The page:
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Rosalind Bigg
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Can't help but laugh, every time!

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One of the "real events" that inspired this movie was my brother's suicide. Despite how difficult it is to watch (especially near the end), it is a great movie and offers important talking points.

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I've been a lurker for awhile. But, I've benefited from other G+ers publicly putting themselves out there.

I had to share this because this post sums up why I'm on here.

Sure, go ahead and try to "add value" to my stream. I appreciate your +Tom Anderson expertise. But, I also appreciate the cute video of your +Michael Baker son trying to whistle and your +Emily Evans inspirational photos of your delicious vegan dishes. Thank you +M Sinclair Stevens for your elegant words that describe how I feel. :) You +Cassandra Roberts "add value" to my stream by sharing parts of your life with me. I appreciate that human connection +Brian Chambers and +Lynda Giddens .

I like getting to know you. I like quirky people. :-) May I ask...

Why are YOU on here?
Judging You by What You Do, Not Who You Are
I don't want to know your name. I don't want to know your race, your gender, your age, height, or weight. I don't want to know the color of your eyes. I don't want to know your marital status, where you live, or what diseases you have. I don't want to dismiss you as part of that group, some ~ism, or that alien other.

I want a chance to know you before I make that judgment.

So don't come to me with a seal of approval from your little group, from your private club. Don't hold up your litmus test. I don't want to know whether you're an atheist or a Dominionist. I don't want to know who you voted for. I don't want to know your political views on global warming, gay rights, or abortion.

Not yet. Not first thing.

I want your words. I want your ideas. I want your observations. I want you to tell me the reason why. Why you liked that movie. Why you eat bacon on ice cream. Why you can't support my line of reasoning.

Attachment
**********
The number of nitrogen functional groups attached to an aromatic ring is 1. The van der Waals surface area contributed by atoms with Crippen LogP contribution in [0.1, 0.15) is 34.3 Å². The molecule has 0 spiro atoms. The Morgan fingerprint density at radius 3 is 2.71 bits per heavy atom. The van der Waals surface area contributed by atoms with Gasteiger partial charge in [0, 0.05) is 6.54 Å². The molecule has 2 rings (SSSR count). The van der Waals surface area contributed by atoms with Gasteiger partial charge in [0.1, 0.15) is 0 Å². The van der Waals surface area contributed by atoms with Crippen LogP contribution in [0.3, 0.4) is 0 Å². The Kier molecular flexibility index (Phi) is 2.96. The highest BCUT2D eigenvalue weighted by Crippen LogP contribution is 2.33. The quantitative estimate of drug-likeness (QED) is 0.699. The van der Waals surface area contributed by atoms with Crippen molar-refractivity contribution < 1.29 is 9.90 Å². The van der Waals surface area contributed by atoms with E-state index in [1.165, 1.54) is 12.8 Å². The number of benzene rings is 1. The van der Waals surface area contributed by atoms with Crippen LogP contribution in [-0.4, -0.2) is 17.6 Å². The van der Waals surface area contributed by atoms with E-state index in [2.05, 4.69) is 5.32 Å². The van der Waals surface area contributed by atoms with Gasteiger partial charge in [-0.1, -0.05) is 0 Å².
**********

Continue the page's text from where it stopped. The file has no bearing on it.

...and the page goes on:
And the other stuff, it will come out naturally. Our relationship will evolve. Trust will grow (or be broken). We will confide more and more with each other. Or we'll go our separate ways. We will encourage. We will disappoint. We'll get into fights. We'll comfort.

Sharing demographic traits provides an immediate but false sense of intimacy. Your badge, your name means nothing to me. I want to peel away the layers and discover.

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If Isaiah Mustafa wore the "G" and Matthew McConaughey wore the "gle," then I doubt this would have been such a huge deal. :-)
Yesterday I wrote a little bit about public opinion, and how it's a "filter" for most people -- an idea that grows and becomes popular tells us what to pay attention to. Popular opinion affects our opinion and subconsciously (some might say insidiously) influences our behavior. Google is an amazing company. If the average non-techie knew even 1% of the things going on behind the scenes, they'd be floored. But the average Joe does not know. My sense is that Google was never truly seen as an "exciting" or "sexy" company to the average Joe.

Yes, technical people admired Google. But to non-techies, Google just works. It does what you want it do. And its design and utility is so straightforward and, well, utilitarian, it's kinda just "there." You use electricity everyday -- it's absolutely critical to everything you do, but you don't think much about the company that supplies the power to you.

With Google+, we're in the beginning phases of a sea change. G+ is going to affect the way people appreciate and think about Google. Put simply, G+ is going to make Google "sexy" to the average person. Pundits & investors have already recognized the excitement around this new "Google." That's where that $45 billion dollar increase in market cap just came from. ( And that stock market excitement is forming a virtuous circle with the excitement of the G+ project itself.

The good feeling for Google is going to grow. It's going to spread beyond tech circles, and Google may have something of the Apple aura, if it can continue down this path. People are going to love Google like they never loved it before. People are going to hang on their product announcements the way they never did before. Larry Page and Sergey, if they so choose, will start to be seen more like a Steve Jobs than a Bill Gates. And all of this is not just because G+ is addicting (which it is). It's because G+ is about people and community. It's a celebration of our very existence, in a more obvious way than "organizing the world's information" ever was.

Google is sexy now. And I'm loving it.

P.S. If you're interested in reading about some of the amazing things "behind the scenes" at Google, I'd reccommend you pick up Steven Levy's "In the Plex". ( It's an important book, at an important time. Levy has followed the Google story since 1999. and has had uncommon access to people throughout every level of the company.
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